The Communist-inspired President of Greece’s most powerful labor union is threatening to have workers at the country’s biggest power plant turn off the electricity around the country in the height of the tourist season to protest government plans to sell it off to meet demands from international lenders as part of a burgeoning privatization program.
The $800 million facility in the northern Greece town of Florina is the most modern of four production units that state-controlled Public Power Corp. (PPC) is scheduled to sell to competitors to meet four-year-old European Union demands that the country deregulate its energy market.
“We will make saving PPC a cause for all Greeks,” Nikos Fotopoulos, head of the 18,000-strong GENOP union, told the Bloomberg news agency last month in his Athens office adorned with photos of Communist revolutionaries including Vladimir Lenin and Leon Trotsky. “We fight our battles with faith and passion, and we fight them hard. A serious state must control businesses of strategic importance.”
Founded in 1950 to distribute domestically generated electricity to Greek citizens, PPC is a microcosm of political protection, vested interests and reliance on foreign financing that have defined the economy for decades. Despite the new plant’s modern equipment, there are constant brown-outs across Greece, breaking up Internet service as well.
PPC is the country’s biggest employer and its eight plants fired by the soft, brownish-black coal called lignite meet half of Greece’s power demand. PPC is fighting to keep its monopoly on the fuel, which is so vital to the company it’s in the process of moving a whole village to mine more of it.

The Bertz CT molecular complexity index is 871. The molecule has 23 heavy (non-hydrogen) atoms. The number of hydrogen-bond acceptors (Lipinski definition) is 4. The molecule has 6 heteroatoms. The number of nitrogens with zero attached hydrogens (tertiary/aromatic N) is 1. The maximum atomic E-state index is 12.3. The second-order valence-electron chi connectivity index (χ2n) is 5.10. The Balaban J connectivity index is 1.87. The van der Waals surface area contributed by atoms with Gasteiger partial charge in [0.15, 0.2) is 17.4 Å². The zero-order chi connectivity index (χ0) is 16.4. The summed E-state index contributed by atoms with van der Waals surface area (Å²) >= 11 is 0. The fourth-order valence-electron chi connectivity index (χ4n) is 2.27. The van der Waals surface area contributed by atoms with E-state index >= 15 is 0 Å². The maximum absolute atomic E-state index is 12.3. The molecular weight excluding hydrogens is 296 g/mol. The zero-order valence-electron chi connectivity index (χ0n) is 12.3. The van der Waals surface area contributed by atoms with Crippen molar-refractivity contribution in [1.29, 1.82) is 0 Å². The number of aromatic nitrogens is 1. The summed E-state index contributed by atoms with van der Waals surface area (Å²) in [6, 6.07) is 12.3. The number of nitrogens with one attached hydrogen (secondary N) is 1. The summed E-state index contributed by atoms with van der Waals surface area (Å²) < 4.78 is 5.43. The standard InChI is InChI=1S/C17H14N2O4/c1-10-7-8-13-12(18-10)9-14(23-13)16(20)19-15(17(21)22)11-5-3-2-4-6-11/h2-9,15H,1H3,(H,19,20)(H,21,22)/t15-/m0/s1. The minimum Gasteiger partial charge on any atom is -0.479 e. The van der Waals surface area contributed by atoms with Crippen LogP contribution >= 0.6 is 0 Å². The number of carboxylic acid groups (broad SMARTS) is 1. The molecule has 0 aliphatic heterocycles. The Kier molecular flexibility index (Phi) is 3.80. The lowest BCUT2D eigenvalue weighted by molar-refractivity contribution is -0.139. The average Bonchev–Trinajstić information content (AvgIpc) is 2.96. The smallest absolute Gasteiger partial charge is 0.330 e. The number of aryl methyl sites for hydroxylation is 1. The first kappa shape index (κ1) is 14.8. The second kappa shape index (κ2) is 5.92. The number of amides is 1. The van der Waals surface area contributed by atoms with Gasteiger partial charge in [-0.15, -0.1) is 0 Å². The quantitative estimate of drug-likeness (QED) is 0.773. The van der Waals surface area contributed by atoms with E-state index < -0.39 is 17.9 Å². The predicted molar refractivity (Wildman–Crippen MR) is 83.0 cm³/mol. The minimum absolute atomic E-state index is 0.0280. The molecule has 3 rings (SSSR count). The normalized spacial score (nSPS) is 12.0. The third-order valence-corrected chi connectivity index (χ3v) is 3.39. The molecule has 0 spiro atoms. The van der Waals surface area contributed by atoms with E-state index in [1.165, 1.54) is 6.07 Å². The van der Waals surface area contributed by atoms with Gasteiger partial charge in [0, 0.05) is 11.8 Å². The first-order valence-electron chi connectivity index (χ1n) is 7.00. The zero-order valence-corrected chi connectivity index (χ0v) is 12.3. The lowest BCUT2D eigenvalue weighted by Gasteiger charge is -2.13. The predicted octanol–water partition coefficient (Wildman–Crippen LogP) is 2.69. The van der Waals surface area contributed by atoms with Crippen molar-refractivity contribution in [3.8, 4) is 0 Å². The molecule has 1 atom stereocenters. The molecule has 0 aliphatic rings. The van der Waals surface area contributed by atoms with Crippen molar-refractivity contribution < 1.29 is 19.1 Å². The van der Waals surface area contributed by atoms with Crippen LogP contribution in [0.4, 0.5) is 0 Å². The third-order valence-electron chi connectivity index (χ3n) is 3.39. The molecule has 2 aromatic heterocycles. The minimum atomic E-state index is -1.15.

The union is on a collision course with the new coalition government of Prime Minister Antonis Samaras, who said privatization must move ahead more quickly or Greece risks losing a second bailout of $173 billion from the Troika of the European Union-International Monetary Fund-European Central Bank (EU-IMF-ECB.)
Samaras, 61, has vowed to make the sale of state-owned assets a priority and last month appointed former PPC Chief Executive Officer Takis Athanasopoulos – a bitter foe of Fotopoulos – as Chairman of the organization managing the privatization program. Athanasopoulos, 68, a U.S.-trained business manager and university professor, battled Fotopoulos, 48, at PPC during his tenure while serving as an advisor. PPC employs 20,000 people, compared with about 38,000 in the mid-1990s, and is now restricted to one new hire for every 10 departures.
Bloomberg said that asset-sale program also may involve lowering the state’s stake in PPC to a minority from the current holding of 51 percent. The company’s shares collapsed by 61 percent in the past year and its net debt at the end of the first quarter stood at 4.85 billion euros, some $5.96 billion.
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